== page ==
Moreover, I’m a bit puzzled by the assumption that just because academics are asked to write a lot, they must be lacking for things to say. I find this particularly odd coming from Jacob, who is an intimidatingly prolific blogger. Academics, almost by definition, are people who have ideas. Usually lots of them. Not all of them are good, but it’s not always possible to tell how good an idea is until it is released into the world. I think that’s an experience most bloggers can relate to. So if Jacob can share four or five ideas a week on his blog, why does he feel unable to share four or five ideas a year in academic papers? It is the same impulse behind each – the same desire to throw ideas out into the world and see if they attract interest or provoke discussion. If it’s good enough for bloggers, why not academics?

Wednesday, 6 February 2013

Improving Germany’s model democracy

Germany has one of the best electoral systems in the world. If I were writing a constitution, I think only New Zealand could serve as a better model. I’ve briefly discussed the advantages of mixed member proportional representation (MMPR) before, but here are some of the main benefits:
  1. The question of which person you want to represent your local area and the question of which party you want to govern the country are separated.
  2. Each voter has equal influence over the ultimate distribution of seats – unlike systems which give rise to '’swing states’ or ‘marginal constituencies’, where voters have more power
  3. There is less incentive for tactical voting, as proportional representation ensures that votes for smaller parties are not ‘wasted’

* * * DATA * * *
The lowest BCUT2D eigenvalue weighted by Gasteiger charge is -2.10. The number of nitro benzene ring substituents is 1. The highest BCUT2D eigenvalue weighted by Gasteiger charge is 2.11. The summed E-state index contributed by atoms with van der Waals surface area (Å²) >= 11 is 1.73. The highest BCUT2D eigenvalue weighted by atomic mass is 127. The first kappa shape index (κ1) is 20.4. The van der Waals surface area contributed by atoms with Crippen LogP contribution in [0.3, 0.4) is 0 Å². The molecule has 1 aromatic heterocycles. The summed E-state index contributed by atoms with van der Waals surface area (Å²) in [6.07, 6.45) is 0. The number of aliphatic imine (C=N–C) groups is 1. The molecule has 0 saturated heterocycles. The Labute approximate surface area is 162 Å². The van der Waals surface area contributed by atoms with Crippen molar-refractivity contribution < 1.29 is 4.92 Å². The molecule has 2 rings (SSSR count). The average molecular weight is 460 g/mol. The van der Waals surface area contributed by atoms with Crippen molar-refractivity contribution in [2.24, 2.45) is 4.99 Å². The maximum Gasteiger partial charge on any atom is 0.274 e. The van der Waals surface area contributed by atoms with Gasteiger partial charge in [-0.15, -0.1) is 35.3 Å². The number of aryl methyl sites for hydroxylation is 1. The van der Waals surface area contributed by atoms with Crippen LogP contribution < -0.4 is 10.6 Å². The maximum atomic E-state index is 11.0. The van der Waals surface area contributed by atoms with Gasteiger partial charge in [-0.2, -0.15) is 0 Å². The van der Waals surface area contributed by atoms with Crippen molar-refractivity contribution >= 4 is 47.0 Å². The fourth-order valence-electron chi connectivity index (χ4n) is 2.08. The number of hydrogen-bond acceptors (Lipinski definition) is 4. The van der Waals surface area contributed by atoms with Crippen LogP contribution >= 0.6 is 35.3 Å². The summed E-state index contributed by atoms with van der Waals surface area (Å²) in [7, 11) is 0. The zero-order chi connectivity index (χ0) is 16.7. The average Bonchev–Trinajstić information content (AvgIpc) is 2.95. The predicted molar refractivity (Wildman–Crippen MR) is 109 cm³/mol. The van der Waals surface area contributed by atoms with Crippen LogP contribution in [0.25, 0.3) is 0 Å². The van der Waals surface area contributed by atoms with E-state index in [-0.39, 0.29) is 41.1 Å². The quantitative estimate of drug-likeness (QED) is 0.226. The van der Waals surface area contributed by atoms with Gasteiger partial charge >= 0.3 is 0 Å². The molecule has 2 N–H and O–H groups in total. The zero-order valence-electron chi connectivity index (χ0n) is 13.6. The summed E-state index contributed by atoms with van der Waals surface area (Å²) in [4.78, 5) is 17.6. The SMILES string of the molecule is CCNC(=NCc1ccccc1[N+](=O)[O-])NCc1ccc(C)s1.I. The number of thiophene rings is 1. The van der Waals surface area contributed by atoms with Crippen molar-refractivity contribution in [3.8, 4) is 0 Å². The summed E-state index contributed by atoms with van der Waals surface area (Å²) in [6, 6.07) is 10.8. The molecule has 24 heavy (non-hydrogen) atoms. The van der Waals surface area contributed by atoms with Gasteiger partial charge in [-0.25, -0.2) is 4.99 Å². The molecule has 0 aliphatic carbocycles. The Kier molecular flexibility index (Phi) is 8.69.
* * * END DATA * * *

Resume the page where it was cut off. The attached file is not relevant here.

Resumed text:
I think these three features – less ambiguity over what people are voting for, equalising the influence of each voter, and ensuring that voters’ genuine preferences are considered – mean that MMPR is more democratic than other systems.

However, recent events in Germany show that it can still fall short of these lofty democratic principles. In the January 20th Lower Saxony election, it has been suggested that a number of CDU supporters voted for the FDP. Why would they do this? Because the FDP is more likely to cooperate with the CDU than other parties, and it was in danger of falling short of the 5% share of the vote necessary to win any seats in parliament. It has been suggested that the general election later this year might witness a similar phenomenon.

The election was analysed mostly in terms of its implications for the fortunes of the CDU, but more troubling are its implications for democracy as a whole. CDU supporters voting FDP violates principle 3) above, that democracy should aggregate authentic, and not falsely stated preferences. Less obviously, it also violates 2) – that each vote should have equal bearing on ultimate electoral result. The CDU supporters misrepresented their preference because they believed that voting FDP would give them more influence on the distribution of seats. Voting FDP gave them more power because they had the chance not only to be the marginal voter who decided the destination of a single seat, as all other voters did, but additionally gave them the chance of being the marginal voter whose vote carried their party over the threshold, and decided a hatful of extra seats.

The flipside of the extra influence wielded by voters whose party is close to the parliamentary threshold is the disenfranchisement of those whose favoured party fails to meet the threshold – their votes effectively count for less than the rest of the electorate, raising the spectre of the ‘wasted vote’, another phenomenon MMPR is supposed to avoid.

These problems are minor niggles compared to the inequity of voting systems like the US or the UK, but the undignified scenes in Lower Saxony let the German system down. If Germany is to live up to the high democratic standards it has set itself, it would do well to lower the threshold for entry to parliament (at 5% it is amongst the highest in the world), or better yet, abolish it entirely.